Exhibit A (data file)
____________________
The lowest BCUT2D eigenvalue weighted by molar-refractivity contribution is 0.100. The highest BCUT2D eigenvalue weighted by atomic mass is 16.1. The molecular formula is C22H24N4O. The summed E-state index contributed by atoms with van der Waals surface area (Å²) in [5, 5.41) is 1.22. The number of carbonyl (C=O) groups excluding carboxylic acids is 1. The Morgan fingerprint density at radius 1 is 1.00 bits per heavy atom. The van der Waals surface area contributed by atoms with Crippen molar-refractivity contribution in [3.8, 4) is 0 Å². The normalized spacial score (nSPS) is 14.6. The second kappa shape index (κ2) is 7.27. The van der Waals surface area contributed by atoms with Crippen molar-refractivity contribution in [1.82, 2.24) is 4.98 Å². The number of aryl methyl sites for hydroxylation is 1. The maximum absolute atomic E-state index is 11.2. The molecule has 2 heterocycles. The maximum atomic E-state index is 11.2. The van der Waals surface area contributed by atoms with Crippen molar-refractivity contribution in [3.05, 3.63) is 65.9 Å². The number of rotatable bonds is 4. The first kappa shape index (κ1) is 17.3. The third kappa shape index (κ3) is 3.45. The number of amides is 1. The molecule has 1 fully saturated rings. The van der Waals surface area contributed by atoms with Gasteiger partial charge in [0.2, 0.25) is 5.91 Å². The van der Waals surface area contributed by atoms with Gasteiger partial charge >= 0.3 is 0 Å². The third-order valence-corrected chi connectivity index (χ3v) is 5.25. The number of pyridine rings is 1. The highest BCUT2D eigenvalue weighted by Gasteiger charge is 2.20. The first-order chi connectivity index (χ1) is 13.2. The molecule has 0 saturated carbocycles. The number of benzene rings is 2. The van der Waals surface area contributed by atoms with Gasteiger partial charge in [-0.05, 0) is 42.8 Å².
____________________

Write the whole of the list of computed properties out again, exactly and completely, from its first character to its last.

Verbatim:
The lowest BCUT2D eigenvalue weighted by molar-refractivity contribution is 0.100. The highest BCUT2D eigenvalue weighted by atomic mass is 16.1. The molecular formula is C22H24N4O. The summed E-state index contributed by atoms with van der Waals surface area (Å²) in [5, 5.41) is 1.22. The number of carbonyl (C=O) groups excluding carboxylic acids is 1. The Morgan fingerprint density at radius 1 is 1.00 bits per heavy atom. The van der Waals surface area contributed by atoms with Crippen molar-refractivity contribution in [3.8, 4) is 0 Å². The normalized spacial score (nSPS) is 14.6. The second kappa shape index (κ2) is 7.27. The van der Waals surface area contributed by atoms with Crippen molar-refractivity contribution in [1.82, 2.24) is 4.98 Å². The number of aryl methyl sites for hydroxylation is 1. The maximum absolute atomic E-state index is 11.2. The molecule has 2 heterocycles. The maximum atomic E-state index is 11.2. The van der Waals surface area contributed by atoms with Crippen molar-refractivity contribution in [3.05, 3.63) is 65.9 Å². The number of rotatable bonds is 4. The first kappa shape index (κ1) is 17.3. The third kappa shape index (κ3) is 3.45. The number of amides is 1. The molecule has 1 fully saturated rings. The van der Waals surface area contributed by atoms with Gasteiger partial charge in [0.2, 0.25) is 5.91 Å². The van der Waals surface area contributed by atoms with Gasteiger partial charge >= 0.3 is 0 Å². The third-order valence-corrected chi connectivity index (χ3v) is 5.25. The number of pyridine rings is 1. The highest BCUT2D eigenvalue weighted by Gasteiger charge is 2.20. The first-order chi connectivity index (χ1) is 13.2. The molecule has 0 saturated carbocycles. The number of benzene rings is 2. The van der Waals surface area contributed by atoms with Gasteiger partial charge in [-0.05, 0) is 42.8 Å².